How to Avoid Getting Lyme Disease When You Go Outdoors this Summer

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This post is by Bernie Carr,


A friend of ours took his family on a camping trip for some summer fun.  They were enjoying the outdoors, taking hikes when he suddenly had to cut his trip short – he ended up in the hospital.   As he was hiking, he brushed against a bush that was infested with hundreds of ticks that embedded themselves all over him.  Apparently, it was so bad the family could not get the ticks off fast enough and he had to go to the emergency room at the nearest hospital.   He was tested for disease before he got discharged.  The tests appeared negative at the time, but after a few weeks he found out that he got Lyme disease.

What is Lyme Disease?

Lyme disease is spread from ticks:  the victim experiences a severe headache, fever, extreme fatigue, paralysis in the face (facial palsy) swelling and pain in the joints, and a skin rash called erythema migrans.   The rash looks like a bulls-eye:  a roundish red rash with a large circle around it.

Image from the CDC


Treatment involves taking antibiotics, which are effective if you start taking them soon enough.  The problem is, many people don’t even know they have caught it as the symptoms can take several weeks to appear after the initial bite.  If you don’t treat it, the disease can spread to your joints, heart, and nervous system.  Some people describe feeling symptoms for months, even years.  The condition is known as chronic Lyme disease or post-treatment Lyme disease syndrome.

Prior to hearing about what happened to our friends,  I had not given ticks a lot of thought.  But as I read more about it, I realized ticks can really hurt people and animals.

  • They can easily attach to clothing and pets from the outside and infest your home.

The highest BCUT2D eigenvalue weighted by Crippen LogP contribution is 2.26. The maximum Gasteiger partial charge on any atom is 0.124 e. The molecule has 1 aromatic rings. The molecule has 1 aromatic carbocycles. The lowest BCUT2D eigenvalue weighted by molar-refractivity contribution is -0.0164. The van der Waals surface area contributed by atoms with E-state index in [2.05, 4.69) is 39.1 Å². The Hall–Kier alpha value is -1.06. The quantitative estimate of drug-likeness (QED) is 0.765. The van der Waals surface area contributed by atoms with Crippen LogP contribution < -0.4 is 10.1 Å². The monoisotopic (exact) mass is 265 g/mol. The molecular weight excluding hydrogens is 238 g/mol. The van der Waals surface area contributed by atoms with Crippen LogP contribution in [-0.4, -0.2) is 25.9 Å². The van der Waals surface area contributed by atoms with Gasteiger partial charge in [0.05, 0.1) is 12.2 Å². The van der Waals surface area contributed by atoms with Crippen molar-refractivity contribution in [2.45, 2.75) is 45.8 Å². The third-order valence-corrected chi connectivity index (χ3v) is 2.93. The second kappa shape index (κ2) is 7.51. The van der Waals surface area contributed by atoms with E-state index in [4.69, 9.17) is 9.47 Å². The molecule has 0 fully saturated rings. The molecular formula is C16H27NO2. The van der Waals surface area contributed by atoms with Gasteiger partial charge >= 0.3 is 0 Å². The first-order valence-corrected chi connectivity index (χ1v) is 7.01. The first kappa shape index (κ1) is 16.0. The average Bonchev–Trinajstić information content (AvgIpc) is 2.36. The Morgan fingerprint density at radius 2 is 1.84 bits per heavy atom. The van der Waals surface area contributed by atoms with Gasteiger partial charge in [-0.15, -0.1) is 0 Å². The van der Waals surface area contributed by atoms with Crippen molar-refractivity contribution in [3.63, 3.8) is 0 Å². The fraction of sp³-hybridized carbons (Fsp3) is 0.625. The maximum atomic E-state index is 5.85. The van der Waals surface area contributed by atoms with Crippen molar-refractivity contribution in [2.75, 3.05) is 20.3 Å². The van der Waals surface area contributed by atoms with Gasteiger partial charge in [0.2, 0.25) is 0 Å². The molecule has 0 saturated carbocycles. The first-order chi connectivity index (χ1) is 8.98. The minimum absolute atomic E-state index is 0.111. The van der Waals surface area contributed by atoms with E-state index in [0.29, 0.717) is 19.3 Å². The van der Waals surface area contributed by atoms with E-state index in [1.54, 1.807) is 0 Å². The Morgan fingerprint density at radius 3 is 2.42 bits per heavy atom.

• Ticks are active in warm weather – late spring and summer.
  • They survive by feeding off animal or human blood.  They transmit disease while feeding off the host.
  • Lyme disease is not the only thing you can pick up from ticks.  Other diseases include Rocky Mountain spotted fever, Anaplasmosis, Babesiosis and many others.  I am not a medical professional so for more information, check here
  • Ticks can be found in grassy, wooded areas that have dense vegetation
  • Female ticks can lay up to 11,000 eggs!

How to Avoid Picking Up Ticks

  1. Walk in the middle of trails
  2. Avoid high grass and heavily wooded areas.
  3. Choose light-colored clothing to allow you to easily spot ticks that get on you.
  4. If you cannot avoid it, take precautions by tucking your pant legs into your boots and tuck your shirt into your pants.
  5. For extra protection, wound duct tape around any vulnerable areas.  Wound around once then twist and expose the sticky side.  I know, not very attractive but I am willing to try it.  See photo above.
  6. Use insect repellents containing 20% DEET on exposed skin.   Some of our readers swear by Natrapel
  7. Spray gear and camping equipment such as tents and backpacks with products containing permethrin.  We have gotten good results from Sawyer Permethrin Insect Spray.
  8. When returning from wooded areas, inspect clothes and shoes before heading indoors – inspect yourself, children and pets for any “hitchhiking” ticks.   Be as thorough as possible – ticks are so small they could look like a spec of dust or a tiny mole.
  9. If you have pets, discuss tick prevention programs with your vet.
  10. Take a shower as soon as possible.

How to Remove a Tick

  • Use fine-tipped tweezers.
  • Grab the tick with the tweezers as close as possible to the skin.
  • Pull upward firmly but do not twist.  Twisting may cause pieces of the tick’s mouth to be left on the skin.  If anything gets left behind, pull out with the tweezers.
  • After removal, cleanse the area and your hands with alcohol, iodine wash, or soap and water

Seek Medical Attention if:

  • You are unable to remove the tick.  This is what happened to the friend I mentioned.
  • Worsening rash
  • Persistent headache
  • Fever
  • Lethargy/Confusion
  • Paralysis
  • Vomiting
  • Difficulty breathing
  • Heart palpitations

This summer is turning out to be quite a bug-infested season.  If they can cause this much misery during “normal” times, imagine how much worse it could get during a disaster or emergency.


© Apartment Prepper 2016






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  1. Yikes, those ticks are insidious! We are paranoid about them as well, I’d hate to get one and not see it right away. Thanks for the comments JL!

  2. Sometimes the rash does not appear. My daughter contracted it a few months ago and never showed a rash. She started having joint pain and tiredness no we out 2 and 2 together. I myself had full-blown Lyme three summers ago. It was absolutely awful. Take precautions. Check yourself over after returning indoors.

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